The use of online and digital tools, such as smartphones, e-mail and Internet access in general, increases the flexibility and productivity of workers in the office, a Pew Research Center report shows. However, the trade off is the need for employees to work longer hours.

In the report, almost half of the employees surveyed (46 percent) that use online and digital tools say that they feel that they are more productive, and almost four out of every 10 employees (39 percent) say that smartphones, e-mail and Internet access provide them with additional flexibility in their job.

However, 35 percent of the respondents said that due to the presence of digital tools, they are at work for more hours.

"The once rigid boundary between 'work' and 'home' has changed to something that is highly permeable," said Lee Rainie, Pew Research Center's director of Internet, science and technology research.

Rainie added that there is an increased trend of employees taking home their work activities and doing home-related activities while at work, including shopping, browsing the Internet, and watching online programs.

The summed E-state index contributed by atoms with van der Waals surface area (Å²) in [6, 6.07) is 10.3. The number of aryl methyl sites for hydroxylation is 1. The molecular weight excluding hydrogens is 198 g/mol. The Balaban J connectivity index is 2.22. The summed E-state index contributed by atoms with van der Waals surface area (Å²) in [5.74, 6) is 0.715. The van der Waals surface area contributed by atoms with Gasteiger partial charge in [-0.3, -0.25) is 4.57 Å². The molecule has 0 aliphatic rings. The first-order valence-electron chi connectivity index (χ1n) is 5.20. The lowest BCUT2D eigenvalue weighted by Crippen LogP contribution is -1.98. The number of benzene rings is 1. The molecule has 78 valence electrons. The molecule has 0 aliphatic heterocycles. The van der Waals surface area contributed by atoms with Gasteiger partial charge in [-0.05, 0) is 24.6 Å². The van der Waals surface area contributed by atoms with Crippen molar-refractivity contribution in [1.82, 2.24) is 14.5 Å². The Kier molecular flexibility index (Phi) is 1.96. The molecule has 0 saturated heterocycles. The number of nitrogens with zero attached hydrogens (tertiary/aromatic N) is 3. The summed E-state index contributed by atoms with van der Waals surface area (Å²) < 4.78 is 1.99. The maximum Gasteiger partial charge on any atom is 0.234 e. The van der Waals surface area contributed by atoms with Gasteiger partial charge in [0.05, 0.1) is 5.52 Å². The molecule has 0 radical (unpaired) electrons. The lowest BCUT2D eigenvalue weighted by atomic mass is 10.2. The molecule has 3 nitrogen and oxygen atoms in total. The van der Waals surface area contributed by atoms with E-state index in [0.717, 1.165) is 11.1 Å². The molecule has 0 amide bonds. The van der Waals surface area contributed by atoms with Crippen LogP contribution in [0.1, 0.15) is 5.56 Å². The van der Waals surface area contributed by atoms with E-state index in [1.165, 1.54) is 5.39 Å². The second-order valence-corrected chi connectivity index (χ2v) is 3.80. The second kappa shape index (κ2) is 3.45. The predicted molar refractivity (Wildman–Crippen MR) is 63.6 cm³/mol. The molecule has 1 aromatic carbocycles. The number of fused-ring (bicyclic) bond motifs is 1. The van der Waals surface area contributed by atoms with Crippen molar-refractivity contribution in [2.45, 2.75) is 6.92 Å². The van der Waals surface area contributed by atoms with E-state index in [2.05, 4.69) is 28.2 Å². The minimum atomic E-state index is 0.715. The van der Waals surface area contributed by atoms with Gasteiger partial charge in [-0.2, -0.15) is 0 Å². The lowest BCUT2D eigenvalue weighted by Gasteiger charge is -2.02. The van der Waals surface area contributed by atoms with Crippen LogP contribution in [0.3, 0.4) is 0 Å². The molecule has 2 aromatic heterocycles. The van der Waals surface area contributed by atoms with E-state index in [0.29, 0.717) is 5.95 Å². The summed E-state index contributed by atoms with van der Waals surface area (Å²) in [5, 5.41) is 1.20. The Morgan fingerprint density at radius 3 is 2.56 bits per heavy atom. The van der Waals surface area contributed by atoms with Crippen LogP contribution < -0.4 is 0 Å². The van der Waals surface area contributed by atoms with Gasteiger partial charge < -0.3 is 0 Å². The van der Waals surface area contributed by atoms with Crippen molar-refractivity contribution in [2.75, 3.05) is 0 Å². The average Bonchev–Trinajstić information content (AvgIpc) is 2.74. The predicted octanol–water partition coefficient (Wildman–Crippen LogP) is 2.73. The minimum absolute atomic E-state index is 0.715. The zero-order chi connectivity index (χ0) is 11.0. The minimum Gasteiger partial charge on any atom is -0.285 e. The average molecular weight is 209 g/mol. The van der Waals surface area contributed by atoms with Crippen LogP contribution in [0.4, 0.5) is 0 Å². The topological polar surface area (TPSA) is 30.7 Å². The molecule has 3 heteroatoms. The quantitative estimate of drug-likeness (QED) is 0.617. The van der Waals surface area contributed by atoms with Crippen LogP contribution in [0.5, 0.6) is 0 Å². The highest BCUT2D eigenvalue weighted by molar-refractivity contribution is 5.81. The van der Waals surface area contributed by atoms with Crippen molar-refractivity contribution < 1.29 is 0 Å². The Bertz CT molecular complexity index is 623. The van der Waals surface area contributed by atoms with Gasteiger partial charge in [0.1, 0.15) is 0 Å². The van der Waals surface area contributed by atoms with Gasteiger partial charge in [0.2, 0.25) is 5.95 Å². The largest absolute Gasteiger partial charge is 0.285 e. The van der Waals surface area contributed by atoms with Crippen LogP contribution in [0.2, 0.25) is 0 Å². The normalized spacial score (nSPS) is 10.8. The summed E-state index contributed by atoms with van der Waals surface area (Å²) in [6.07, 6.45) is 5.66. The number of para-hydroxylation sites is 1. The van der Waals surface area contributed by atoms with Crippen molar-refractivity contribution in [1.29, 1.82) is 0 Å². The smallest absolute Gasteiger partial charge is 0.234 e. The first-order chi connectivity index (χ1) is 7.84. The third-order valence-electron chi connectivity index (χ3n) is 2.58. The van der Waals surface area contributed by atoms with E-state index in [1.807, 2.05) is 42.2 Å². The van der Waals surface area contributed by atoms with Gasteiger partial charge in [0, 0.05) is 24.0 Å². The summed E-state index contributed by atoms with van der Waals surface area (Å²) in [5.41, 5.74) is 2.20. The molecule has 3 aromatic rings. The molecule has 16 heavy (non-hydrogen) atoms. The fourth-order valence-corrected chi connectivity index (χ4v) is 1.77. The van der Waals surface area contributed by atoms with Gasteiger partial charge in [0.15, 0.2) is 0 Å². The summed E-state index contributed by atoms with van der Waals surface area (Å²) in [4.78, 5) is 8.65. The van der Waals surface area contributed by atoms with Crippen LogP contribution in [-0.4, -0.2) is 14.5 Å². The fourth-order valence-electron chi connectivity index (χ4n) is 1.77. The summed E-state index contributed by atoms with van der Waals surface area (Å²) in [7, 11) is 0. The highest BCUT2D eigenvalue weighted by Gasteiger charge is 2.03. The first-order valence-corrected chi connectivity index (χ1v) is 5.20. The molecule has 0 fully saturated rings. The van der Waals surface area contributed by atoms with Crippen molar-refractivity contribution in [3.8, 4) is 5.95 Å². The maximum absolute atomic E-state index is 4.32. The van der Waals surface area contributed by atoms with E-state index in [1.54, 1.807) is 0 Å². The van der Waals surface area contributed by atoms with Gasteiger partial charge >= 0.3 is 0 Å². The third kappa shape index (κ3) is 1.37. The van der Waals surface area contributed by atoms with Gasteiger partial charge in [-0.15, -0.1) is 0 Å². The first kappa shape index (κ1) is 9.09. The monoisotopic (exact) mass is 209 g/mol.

The report was a result of a survey conducted by the research center over Sept. 12 and Sept. 18, wherein over 1,000 adult Internet users were involved, focusing on 535 adults that worked either full-time or part-time.

Pew's study was not designed to search for conclusive data on how people see their work hours when using online and digital tools. However, the trend came up in the analysis.

According to Rainie, workers feel that they are "on call" because their employers can send them an e-mail even while at home or initiate a video call on their smartphones for work-related discussions even while they are on vacation.

The Organization of Economic Co-operation and Development said that when compared to work data in other countries, U.S. employees are working 1,790 hours per year, which is higher than the global average of 1,765 hours. The OECD also said that 11 percent of U.S. workers are in the office for very long hours, which is higher than the global average of nine percent.

The survey found that workers see e-mail as the most important tech tool, with Internet coming in second then landline telephones, cellphones and social media websites.

The report also found that 51 percent of the respondents were able to expand the number of people from outside the company that they communicate with. This is despite the fact that 46 percent of the respondents said that their employer restricts access to specific websites and limits their online activities.

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